The Northeast Community Center (NECC) in Hollywood, is now four years old and still gathering steam. Started by a group of volunteers who formed a nonprofit, the NECC took over the building that originally served as the Northeast YMCA for 80 years. The big yellow building just west of Starbucks was extensively renovated by volunteers and donors who wanted to save the facility and maintain its longtime heritage of service to the community. That heritage is now being expanded.

At 42nd and Halsey, a 24-Hour Fitness center was built in 2005 at the site of Copeland Lumber. The club has a lap pool and a full size basketball court.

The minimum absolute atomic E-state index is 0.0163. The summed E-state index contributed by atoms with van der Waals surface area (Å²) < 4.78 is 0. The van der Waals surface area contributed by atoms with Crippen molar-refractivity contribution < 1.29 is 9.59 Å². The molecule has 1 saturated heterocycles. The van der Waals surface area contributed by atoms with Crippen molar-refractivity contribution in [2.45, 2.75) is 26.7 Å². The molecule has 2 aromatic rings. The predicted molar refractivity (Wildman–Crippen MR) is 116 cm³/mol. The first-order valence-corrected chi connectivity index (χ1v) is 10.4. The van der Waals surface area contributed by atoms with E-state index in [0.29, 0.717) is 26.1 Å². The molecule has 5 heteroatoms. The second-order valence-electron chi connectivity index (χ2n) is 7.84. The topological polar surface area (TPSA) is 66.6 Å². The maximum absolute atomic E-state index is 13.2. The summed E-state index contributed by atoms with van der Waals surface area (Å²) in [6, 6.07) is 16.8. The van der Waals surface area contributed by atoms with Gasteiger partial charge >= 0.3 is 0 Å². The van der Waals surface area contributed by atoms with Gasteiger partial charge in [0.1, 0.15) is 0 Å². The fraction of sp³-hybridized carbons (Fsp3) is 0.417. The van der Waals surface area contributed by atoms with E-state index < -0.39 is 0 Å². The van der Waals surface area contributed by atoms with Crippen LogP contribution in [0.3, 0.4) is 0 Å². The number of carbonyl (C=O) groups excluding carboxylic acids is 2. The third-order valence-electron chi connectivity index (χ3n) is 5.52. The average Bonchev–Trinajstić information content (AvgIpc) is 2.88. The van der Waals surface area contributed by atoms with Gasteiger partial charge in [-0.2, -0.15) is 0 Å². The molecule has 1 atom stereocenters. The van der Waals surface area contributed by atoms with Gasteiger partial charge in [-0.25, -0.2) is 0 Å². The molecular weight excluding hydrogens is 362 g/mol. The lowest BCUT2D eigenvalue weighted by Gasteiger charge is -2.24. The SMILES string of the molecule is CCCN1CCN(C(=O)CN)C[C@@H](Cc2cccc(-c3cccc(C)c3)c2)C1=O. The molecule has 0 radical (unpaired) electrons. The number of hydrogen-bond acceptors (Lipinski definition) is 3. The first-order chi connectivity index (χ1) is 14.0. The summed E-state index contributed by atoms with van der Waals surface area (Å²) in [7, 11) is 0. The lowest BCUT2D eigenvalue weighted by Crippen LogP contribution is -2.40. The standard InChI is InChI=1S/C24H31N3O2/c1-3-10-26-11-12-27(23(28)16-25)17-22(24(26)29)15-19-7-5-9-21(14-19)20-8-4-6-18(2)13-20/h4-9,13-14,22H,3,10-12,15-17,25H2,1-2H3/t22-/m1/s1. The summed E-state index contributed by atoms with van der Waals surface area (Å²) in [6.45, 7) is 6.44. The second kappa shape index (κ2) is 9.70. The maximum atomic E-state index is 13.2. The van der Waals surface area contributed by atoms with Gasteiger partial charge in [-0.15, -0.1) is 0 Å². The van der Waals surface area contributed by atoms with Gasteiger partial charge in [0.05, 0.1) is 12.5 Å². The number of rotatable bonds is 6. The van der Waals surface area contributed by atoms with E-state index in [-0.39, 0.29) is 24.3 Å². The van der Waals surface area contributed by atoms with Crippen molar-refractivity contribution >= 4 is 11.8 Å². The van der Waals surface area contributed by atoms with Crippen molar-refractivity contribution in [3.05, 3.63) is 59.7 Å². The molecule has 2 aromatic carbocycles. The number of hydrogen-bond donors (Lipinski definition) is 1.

Hollywood does not have any park land and open spaces according to Metro and the Portland Department of Parks and Recreation.

Walking in Hollywood

Walking in Hollywood means more than taking an evening stroll in the neighborhood. It means that you can walk to the library, restaurants, and to the Hollywood theatre for a movie.

In the City of Portland 2005 Livability study, 94% of Grant Park residents rated their neighborhood “good” or “very good” on these two items: (1) Walking distance to bus stop and (2) Access to shopping and other services.

Here is a walk that takes you are close to the Grant Park neighborhood:

Hollywood  This is a short walk through the Hollywood neighborhood. It offers enough places to stop, shop, and eat that it can take all day. Centered on Sandy Boulevard, the route explores buildings from this popular, close-in neighborhood’s early days to its newest additions. Click Hollywood for the guide.